Has SIM² KU Leuven brought us a step closer to rechargeable magnesium batteries?

Rechargeable batteries with magnesium metal anodes (RMBs) have since long been regarded as a promising post-Li-ion technology. However, their breakthrough has been impeded by passivation issues associated with the magnesium anode. In view of meeting this challenge, SIM² KU Leuven researchers have successfully deposited and stripped magnesium metal with high reversibility from molten mixtures of solvate ionic liquids (SILs) and tetrabutylammonium chloride (TBACl) at 80 °C. High current densities in excess of 1 A dm-2 were achieved during electrodeposition and the influence of chloride concentration of this process was studied. This SIM² KU Leuven work was published in the open access journal RSC Advances.

Magnesium vs. lithium

The lithium-ion battery technology has reached maturity and was rewarded with the Nobel prize of Chemistry 2019 because of its strong impact on our current society by enabling the development of portable electronic devices and electric/hybrid vehicles.

However, concerns about the sustainability of lithium-based battery chemistries are increasing, especially for applications where high energy densities and energy storage capacities are important.

Rechargeable batteries with magnesium metal anodes have since long been regarded as a promising post-Li-ion technology that can mitigate these issues. Apart from allowing higher energy densities, magnesium metal is also environmentally-benign, non-toxic, and much safer, abundant and cheaper with respect to lithium metal anodes.

Challenges in the development of rechargeable magnesium batteries (RMBs)

The main roadblock in the development of RMBs is the high sensitivity of the magnesium anode for passivation due to parasitic side reactions with electrolyte components or trace impurities. Currently, reversible magnesium deposition/stripping is only possible in electrolytes based on volatile ether solvents, which pose environmental and safety risks.

Solvate ionic liquids (SILs) as electrolytes for magnesium deposition

SILs are ionic liquids (ILs) that consist of a solvated metal cation and a weakly coordinating anion. Because the metal is part of the IL structure, very high concentrations can be achieved, resulting in high current densities during electrodeposition.

In this SIM² KU Leuven paper by researchers from SOLVOMET (Dept. of Chemistry) and SIEM (Dept. of Materials Engineering), magnesium-containing SILs ([Mg(G)n)][Tf2N]2; n = 1-3; G = glyme) were used as less-volatile electrolytes for the reversible electrodeposition/stripping of magnesium metal at 80 °C. It was found that the pure SILs were suitable for the electrodeposition of magnesium, but stripping was only achieved at high overpotentials and the reversibility was poor.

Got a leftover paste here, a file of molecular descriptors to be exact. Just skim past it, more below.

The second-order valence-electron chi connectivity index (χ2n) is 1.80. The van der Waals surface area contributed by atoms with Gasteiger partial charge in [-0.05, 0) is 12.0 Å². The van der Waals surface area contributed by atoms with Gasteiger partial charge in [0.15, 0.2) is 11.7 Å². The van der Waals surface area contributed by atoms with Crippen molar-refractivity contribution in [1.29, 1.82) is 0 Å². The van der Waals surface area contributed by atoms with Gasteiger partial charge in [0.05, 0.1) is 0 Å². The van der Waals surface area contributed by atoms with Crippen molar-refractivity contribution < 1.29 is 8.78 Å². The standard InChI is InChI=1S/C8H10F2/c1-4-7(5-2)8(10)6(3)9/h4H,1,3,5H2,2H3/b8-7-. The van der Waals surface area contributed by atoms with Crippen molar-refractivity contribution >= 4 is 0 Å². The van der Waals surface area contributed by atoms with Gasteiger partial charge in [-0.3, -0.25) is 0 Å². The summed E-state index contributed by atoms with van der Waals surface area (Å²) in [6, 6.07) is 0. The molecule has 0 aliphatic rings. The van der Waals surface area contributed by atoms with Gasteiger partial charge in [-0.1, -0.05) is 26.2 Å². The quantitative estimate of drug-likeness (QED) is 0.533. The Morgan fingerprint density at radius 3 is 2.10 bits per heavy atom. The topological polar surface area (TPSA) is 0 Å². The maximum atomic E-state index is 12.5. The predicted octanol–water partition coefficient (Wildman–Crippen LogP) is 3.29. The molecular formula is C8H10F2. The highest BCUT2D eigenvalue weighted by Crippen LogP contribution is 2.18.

In order to reduce the overpotential for magnesium stripping, the organic chloride salt tetra-n-butylammonium chloride (TBACl) was added in various molar ratios to the SIL, and this was found to significantly enhance the reversibility of the process.

The presence of metallic magnesium in the deposits was confirmed by energy-dispersive X-ray spectroscopy (EDX) and powder X-ray diffraction (XRD).

Full reference paper

P. Geysens, J. Fransaer, K. Binnemans, Reversible electrodeposition and stripping of magnesium from solvate ionic liquid‒tetrabutylammonium chloride mixtures, RSC Adv. 10 (2020), 42021‒42029. DOI: 10.1039/d0ra08187f


The authors thank the KU Leuven for financial support (project KP/14/005). The research was supported by the European Research Council (ERC) under the European Union's Horizon 2020 Research and Innovation Programme: Grant Agreement 694078 – Solvometallurgy for critical metals (SOLCRIMET).

About the SOLVOMET Group

The dual mission of the SOLVOMET Group, led by Prof. Koen Binnemans (ERC Advanced Grant Holder – SOLCRIMET), is (1) to perform excellent research in metallurgical chemistry and to educate and train young researchers in this domain and (2) to support its (industrial and RTD) partners in the conceptual and practical development of more sustainable solvometallurgical (and hydrometallurgical) separation processes and new mining chemicals, which are subsequently tested using state-of-the-art lab-scale and mini-pilot-scale experimental facilities.

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